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Apple and Google should be held accountable for privacy violations

By: Steve Schuster, [email protected]//September 13, 2023//

Steve Schuster is the managing editor at the Wisconsin Law Journal. He can be reached at [email protected].

Apple and Google should be held accountable for privacy violations

By: Steve Schuster, [email protected]//September 13, 2023//

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NSA Seal – Fort Meade, Maryland. Staff Photo By Steve Schuster

There has certainly been no shortage of media headlines about the National Security Agency’s gathering of metadata in the interest of national security and protecting Americans in the wake of Edward Snowden leaking classified documents back in 2013 unveilng the Agency’s practices. Collection of metadata has been proven to be among NSA’s most useful tools in the war against terrorism.

For months, perhaps even years, headlines circulated about NSA’s data controversial collection practices, which in reality have saved millions of Americans lives through the use of legal tools and technology deployed through the use of Section 702 of the Foreign Intelligence Surveillance Act.

“What we’re doing is we’re collecting metadata to go after bad guys who use the same devices and the same equipment that we do. They hide amongst us to kill our people. Our job is to stop them without impacting your civil liberties and privacy. And so these programs are set up to do that, and I think – I think, from my perspective, we do a good job on it,” said General Keith Alexander, director, National Security Agency (NSA) and commander, United States Cyber Command in 2013 at the Aspen Security forum.

According to the National Security Agency, in the U.S. the FISA Court plays an important role in helping to ensure that signals intelligence collection governed by FISA is conducted in conformity with the requirements of the statute.

“All three branches of the U.S. Government have responsibilities for programs conducted under FISA, and a key role of the FISA Court is to ensure that activities conducted pursuant to FISA authorizations are consistent with the statute, as well as the U.S. Constitution, including the Fourth Amendment,” NSA officials said.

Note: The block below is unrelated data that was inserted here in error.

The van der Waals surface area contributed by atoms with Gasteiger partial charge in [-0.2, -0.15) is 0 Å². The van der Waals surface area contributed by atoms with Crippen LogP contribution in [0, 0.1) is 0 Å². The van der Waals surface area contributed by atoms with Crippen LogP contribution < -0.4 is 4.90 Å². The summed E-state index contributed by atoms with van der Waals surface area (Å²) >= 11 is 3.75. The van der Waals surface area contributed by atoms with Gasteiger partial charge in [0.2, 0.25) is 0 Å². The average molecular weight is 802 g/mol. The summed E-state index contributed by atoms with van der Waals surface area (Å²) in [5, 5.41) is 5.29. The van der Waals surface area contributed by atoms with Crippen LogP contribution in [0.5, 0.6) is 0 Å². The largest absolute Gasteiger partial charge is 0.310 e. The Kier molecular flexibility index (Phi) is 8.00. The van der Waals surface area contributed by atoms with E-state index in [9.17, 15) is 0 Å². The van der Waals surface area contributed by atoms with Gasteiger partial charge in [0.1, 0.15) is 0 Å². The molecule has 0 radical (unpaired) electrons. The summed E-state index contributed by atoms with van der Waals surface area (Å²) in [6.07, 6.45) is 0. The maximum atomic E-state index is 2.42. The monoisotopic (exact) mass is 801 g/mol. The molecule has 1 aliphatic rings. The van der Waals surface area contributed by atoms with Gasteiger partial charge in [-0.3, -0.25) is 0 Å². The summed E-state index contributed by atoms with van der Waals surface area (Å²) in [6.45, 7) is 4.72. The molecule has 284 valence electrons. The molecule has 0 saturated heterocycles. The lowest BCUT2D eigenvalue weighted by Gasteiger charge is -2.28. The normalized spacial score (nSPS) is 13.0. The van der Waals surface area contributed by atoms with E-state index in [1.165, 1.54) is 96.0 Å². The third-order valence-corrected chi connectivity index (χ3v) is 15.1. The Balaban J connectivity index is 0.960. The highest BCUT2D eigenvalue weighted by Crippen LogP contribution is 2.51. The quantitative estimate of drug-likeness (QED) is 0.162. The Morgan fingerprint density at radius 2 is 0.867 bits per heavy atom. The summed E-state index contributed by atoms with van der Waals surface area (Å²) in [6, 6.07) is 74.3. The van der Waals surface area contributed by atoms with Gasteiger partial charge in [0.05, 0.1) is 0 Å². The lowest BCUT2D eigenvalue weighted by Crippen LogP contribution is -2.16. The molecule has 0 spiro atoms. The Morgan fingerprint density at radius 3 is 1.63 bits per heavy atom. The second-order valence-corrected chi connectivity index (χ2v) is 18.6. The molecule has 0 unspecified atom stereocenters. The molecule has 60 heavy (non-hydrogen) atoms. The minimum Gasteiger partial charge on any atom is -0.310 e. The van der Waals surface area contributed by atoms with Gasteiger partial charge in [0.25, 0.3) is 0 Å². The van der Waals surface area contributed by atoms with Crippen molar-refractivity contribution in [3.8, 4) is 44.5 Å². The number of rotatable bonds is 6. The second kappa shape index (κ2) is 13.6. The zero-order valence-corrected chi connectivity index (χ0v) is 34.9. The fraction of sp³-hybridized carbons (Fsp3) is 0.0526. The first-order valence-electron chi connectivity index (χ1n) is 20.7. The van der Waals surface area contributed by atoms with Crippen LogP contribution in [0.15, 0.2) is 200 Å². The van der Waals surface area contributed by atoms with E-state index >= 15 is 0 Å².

Metadata, which is basically data about data, is everywhere.

Using the latest Apple iPhone iOS version, if you swipe up on a photo you can see the date and time the photo was taken. If location is enabled, that is also visible, along with the type of camera used to take the photo, the Lense and resolution.

Metadata revealed from a photo taken in Washington, D.C., on the day of Trump’s arraignment. Staff photo by Steve Schuster

Yet, companies such as Facebook, Google and Apple take much more than just metadata of from American households, sell it for pure profit (not in the interest of our national security) and do so without much government regulation, at least as of the present.

Headlines about the private information that private sector companies compile rarely make headlines.

One such example of this is how Apple has been known for tracking your steps and selling that data to companies such as various BlueCross BlueShield licensees, who then use that data as a part of a formula to calculate how much health insurance premiums cost in certain geographic regions. In places like New York City, Washington, D.C., and Chicago, where more people walk and take public transportation, health insurance premiums maybe lower than places like Wisconsin, where most people drive to work.

If you’ve ever Googled “watches” or “shoes” on your work or home computer then later that day scrolled through Facebook on your phone, odds are you see ads for the same product. And it’s no coincidence.

Apple, like Google and Facebook, collect your personal data and use it to serve you personalized ads. In many cases this information is sold to third parties and in some cases the data gets into the hands of foreign countries, sometimes our adversaries.

Companies such as Apple also don’t make it easy to opt out. Often their algorithms are kept secret and there are often several specific advanced settings that need to be adjusted just to opt out of one method of data collection. For example, an iPhone user can click settings, then click privacy & security, then click location services (then scroll all the way to the bottom), then click system services, then click disable “significant locations.” Suffice it to say, there’s no one-click opt out of everything and still much of your data is being sold.

In 2021, The Tampa Bay Times reported Federal litigation arose over Google selling users’ personal data.

“Google is making a fortune by selling users’ personal information despite the company’s pledge that it never sells the data, a lawsuit filed this week claims,” The Tampa Bay Times article said.

Aside from the occasional headline and lawsuit, when are lawmakers and the mainstream media going to step up and hold companies like Google and Apple accountable and protect the rights of American citizens?


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